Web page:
By Seyed Hossein Hosseiniseddiq

The influence of manifestations of civilization on bedtime of Iranians and some other oriental countries

September 24, 2019 - 17:25

TEHRAN - For the first time, I left Iran in November 2004 to attend an international conference at UCL London. Although it was a three-day conference, the trip took two weeks to see the historic attractions of the two capitals of England and Scotland, London and Edinburgh and to gain useful experiences. One of the wonders of the land that caught my attention in those days was the closure of most shops and shopping centers at 7pm, and London was plunged into silence and darkness with all its glory.

Later in other cities in Europe and America, I witnessed this Western culture and tradition throughout the seasons. At first I thought, because Europe is cold, people are not used to sleeping in the afternoons, but with the 40 degree heat in California this mindset has also been corrected because chain stores from 7 and other malls sometimes open from 9am to 19pm Monday through Saturday. There are, of course, exceptions, such as restaurants, sports and leisure centers - which are open early in the week until 22:00 and are open late into the night. However, later in the life-span of many years, I came to realize that most people are elderly or ill who sleep in the afternoons, and it is very common for children to go to bed at 7 pm and adults at 10 pm.

Some of the merits of this culture may include:

1. Maintains physical and mental health and, in turn, brings freshness and vitality to the day, most importantly to the benefit of work and education.

2. Family members, especially parents, spend more time with their children and can focus on their education and play with them.

3. The community seems to be facing a decrease in traffic accidents and crime.

4. Other benefits include saving on electricity and other costs. For example, city buses run after 19:00 for longer hours to 1:00 am for some office staffs and factory workers and may skip to parties or weekends.

5. Parents who have children under the age of 18 or so in school are required by the Education Authority to enforce their children's sleep order.

6. It is customary for the parties to finally end by 9pm and get ready for sleep.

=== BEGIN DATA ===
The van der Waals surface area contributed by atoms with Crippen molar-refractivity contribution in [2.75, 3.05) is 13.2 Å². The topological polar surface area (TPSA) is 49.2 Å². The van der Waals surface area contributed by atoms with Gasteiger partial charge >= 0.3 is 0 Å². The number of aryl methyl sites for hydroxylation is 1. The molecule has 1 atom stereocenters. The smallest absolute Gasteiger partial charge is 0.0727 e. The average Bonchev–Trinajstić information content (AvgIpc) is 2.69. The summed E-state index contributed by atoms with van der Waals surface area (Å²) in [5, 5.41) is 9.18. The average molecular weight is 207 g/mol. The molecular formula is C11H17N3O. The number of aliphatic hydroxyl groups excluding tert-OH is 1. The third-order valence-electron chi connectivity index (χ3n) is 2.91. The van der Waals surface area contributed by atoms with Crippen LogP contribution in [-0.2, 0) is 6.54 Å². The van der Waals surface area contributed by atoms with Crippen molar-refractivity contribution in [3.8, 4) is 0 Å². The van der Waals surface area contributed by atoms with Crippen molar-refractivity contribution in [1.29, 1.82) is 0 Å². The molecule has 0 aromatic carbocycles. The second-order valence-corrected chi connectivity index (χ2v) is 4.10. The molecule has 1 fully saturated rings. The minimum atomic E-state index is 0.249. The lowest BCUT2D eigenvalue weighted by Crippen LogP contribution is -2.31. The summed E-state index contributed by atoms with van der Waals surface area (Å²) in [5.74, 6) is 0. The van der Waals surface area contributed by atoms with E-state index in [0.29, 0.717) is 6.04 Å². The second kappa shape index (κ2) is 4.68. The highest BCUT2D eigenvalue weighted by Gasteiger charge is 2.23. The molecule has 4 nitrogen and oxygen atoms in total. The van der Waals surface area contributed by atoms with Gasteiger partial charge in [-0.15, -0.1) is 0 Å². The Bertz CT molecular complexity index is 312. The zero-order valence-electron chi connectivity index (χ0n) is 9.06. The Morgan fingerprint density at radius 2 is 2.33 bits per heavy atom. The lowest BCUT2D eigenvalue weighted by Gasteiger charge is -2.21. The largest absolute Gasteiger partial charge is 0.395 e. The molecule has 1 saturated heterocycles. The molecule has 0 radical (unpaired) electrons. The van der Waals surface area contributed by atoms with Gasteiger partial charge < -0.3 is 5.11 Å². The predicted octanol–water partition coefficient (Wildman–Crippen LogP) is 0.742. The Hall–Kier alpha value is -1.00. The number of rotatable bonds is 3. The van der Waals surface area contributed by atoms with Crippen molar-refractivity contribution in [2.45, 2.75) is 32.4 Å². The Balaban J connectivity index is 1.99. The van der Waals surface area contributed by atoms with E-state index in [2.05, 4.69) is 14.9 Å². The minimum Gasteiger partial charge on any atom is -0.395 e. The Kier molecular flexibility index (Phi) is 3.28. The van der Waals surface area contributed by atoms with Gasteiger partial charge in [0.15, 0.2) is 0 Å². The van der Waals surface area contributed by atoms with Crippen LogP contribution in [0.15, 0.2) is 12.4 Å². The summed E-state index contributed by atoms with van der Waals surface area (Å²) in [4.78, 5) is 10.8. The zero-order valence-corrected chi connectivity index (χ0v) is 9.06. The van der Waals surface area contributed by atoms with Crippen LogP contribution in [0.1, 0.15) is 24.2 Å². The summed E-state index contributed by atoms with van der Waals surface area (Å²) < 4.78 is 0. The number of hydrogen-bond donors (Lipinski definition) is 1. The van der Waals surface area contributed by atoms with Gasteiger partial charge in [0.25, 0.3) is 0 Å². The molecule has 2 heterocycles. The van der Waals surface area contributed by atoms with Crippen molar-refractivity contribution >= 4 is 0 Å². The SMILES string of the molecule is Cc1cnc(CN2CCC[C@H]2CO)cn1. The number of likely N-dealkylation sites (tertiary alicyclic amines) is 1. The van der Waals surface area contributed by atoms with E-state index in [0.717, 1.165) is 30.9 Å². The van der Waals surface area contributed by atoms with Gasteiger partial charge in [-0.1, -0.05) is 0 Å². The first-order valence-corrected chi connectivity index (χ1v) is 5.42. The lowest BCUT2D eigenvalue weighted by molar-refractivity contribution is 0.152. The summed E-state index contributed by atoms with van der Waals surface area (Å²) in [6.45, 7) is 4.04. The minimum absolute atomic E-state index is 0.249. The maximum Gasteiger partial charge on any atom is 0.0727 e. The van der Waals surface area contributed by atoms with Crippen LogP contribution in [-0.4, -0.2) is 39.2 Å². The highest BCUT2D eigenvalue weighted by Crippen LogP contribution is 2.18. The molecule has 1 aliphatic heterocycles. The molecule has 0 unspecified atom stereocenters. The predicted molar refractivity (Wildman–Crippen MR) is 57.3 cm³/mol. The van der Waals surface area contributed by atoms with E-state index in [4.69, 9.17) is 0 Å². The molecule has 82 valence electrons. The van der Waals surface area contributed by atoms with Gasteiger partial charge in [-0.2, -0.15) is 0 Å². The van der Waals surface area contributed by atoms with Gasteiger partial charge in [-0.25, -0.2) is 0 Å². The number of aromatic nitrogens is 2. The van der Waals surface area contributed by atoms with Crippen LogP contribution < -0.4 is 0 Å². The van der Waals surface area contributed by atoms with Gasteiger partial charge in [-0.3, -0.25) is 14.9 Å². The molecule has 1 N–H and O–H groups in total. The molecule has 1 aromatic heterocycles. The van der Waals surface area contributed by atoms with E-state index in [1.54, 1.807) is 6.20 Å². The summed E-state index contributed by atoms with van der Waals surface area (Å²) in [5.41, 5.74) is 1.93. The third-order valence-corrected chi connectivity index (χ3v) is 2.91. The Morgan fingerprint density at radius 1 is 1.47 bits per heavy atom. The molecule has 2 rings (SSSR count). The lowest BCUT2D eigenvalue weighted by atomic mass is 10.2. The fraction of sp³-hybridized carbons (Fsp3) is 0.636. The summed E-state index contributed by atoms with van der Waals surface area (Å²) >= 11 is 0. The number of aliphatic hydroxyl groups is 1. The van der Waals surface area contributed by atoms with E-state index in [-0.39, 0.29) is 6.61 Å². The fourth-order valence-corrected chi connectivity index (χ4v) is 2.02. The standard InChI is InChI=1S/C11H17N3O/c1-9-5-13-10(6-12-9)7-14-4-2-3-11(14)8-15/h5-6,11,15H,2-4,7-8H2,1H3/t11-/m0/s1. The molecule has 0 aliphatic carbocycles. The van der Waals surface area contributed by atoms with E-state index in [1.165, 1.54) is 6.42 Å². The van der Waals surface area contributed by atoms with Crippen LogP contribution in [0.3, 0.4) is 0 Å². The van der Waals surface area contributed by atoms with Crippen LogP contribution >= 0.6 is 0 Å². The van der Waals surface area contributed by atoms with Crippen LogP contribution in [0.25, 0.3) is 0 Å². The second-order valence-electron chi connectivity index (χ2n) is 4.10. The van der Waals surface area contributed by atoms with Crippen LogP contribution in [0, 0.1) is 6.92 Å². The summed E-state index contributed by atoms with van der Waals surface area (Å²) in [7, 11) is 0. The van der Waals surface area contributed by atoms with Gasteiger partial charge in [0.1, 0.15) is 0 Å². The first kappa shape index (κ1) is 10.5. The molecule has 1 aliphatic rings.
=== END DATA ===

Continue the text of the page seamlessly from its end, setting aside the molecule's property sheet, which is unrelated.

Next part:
Now, what has happened that some eastern nations, and in particular the Iranians, after the arrival of the civilization manifestations, this Iranian and Islamic culture, left the ancestors in oblivion; while the Westerners themselves have maintained this culture from the distant past.
It was apparently just a hundred years ago that the Iranian Bazaars - usually roofed - had three main elements, a mosque, a seminary, and a public bath; they were beginning their activity:

At first, businessmen and merchants attended the Morning Prayer, followed by a mosque cleric preaching and addressing the Book of Makaseb (a book on business in Islam), familiarizing the audiences to the principles of commerce and to lawful and forbidden matters. Then the businessmen by the name of God open the shops and clean it and then eat breakfast. People gradually came to the Bazaar to buy their necessities, and the sellers were busy with business until the noon prayer.

Business people usually brought lunch from their home or dine at the Bazaar restaurant. They, too, continued their business constantly until the Maghrib or sunset prayer. After attending congregational prayer, they joined the family and had dinner and sometimes afterwards were going party or poetry sessions or recited the Quran and prayer. They finally fell asleep around 9 pm.
It is hoped that we will return to our ancestors' culture and tradition in this matter through rigorous, national planning and policy making.

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